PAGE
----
WKU Public Radio News Staff
Fri February 22, 2013
Thousands of Civilian Workers at Ft. Knox Would be Affected by Sequester
About 7,000 civilian workers at Fort Knox will be affected if federal cuts in defense spending take effect next Friday.
The News-Enterprise reports the workers would be furloughed one day each week for up to 22 weeks and lose about 20 percent of their pay.
Derek Avey, a civilian Fort Knox Garrison employee, says his family has made plans just in case.
"We'll make car payments and mortgage payments and those things, but going out to eat or catching a movie we may not do as often as we used to," the Elizabethtown resident said.
Brad Richardson, executive director of Hardin County Chamber of Commerce, said he expects many families to cut back on discretionary spending if cuts are implemented.
"No doubt about it, if it is implemented, it will have an impact," Richardson said.
Fort Knox is the largest employer in the area. Akebono is the largest industrial employer with 1,300 workers at its Hardin County plant, according to the Kentucky Cabinet for Economic Development. Other large employers include Hardin Memorial Health with about 2,000 full-time workers and Hardin County Schools with about 2,600 employees.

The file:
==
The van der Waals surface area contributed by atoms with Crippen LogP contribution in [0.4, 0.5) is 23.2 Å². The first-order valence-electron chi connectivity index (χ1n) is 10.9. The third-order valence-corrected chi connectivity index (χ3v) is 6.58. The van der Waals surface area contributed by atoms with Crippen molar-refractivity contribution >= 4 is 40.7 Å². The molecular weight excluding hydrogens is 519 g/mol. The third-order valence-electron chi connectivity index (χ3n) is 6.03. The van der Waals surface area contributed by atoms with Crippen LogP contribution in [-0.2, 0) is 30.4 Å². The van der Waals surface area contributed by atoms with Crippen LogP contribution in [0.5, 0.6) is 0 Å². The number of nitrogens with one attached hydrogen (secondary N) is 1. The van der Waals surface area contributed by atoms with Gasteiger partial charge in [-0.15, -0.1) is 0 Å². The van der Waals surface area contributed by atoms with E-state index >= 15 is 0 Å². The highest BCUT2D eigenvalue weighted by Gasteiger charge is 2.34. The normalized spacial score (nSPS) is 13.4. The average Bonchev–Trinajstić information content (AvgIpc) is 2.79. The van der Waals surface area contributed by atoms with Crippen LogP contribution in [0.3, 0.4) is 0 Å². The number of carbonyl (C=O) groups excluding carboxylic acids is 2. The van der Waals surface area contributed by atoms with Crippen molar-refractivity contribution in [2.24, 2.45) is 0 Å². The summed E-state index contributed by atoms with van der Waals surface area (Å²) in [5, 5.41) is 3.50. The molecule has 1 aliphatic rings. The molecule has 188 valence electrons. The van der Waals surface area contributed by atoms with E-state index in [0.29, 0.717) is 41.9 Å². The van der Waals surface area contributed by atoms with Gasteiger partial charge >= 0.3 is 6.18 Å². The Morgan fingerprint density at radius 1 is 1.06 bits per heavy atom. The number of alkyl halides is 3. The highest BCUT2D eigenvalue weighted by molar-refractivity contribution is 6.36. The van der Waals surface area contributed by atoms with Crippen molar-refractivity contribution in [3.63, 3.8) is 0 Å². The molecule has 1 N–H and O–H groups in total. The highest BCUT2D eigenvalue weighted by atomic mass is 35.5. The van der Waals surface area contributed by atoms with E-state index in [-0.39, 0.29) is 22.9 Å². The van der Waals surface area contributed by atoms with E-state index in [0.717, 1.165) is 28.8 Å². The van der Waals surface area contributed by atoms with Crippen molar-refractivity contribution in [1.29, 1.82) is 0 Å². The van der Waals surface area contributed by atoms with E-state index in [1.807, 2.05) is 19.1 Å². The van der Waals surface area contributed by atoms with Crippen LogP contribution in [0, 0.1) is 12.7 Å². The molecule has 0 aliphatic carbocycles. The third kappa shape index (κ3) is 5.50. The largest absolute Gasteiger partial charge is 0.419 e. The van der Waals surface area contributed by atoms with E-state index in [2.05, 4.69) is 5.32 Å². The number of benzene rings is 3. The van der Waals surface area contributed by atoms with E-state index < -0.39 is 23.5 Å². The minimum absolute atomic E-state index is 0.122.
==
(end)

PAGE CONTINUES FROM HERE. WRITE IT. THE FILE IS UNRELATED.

Fort Knox spokesman Kyle Hodges says jobs on post also usually pay higher. The average wage of a civilian worker at Fort Knox is about $53,000, while the median household income is $47,000, according to Census data.
"That's a high number," Richardson said of civilian employee salaries. "But nonetheless, 20 percent of anybody's wage is going to impact their spending habits."
Defense Department officials have said employees would receive 30 days' notice before furloughs begin, possibly in late April.
Richardson said despite the possible cuts the long term outlook for Fort Knox is good.
Avey is also keeping a positive outlook on the situation.
"We'll do our part to help the Army," he said. "We'll make our mission."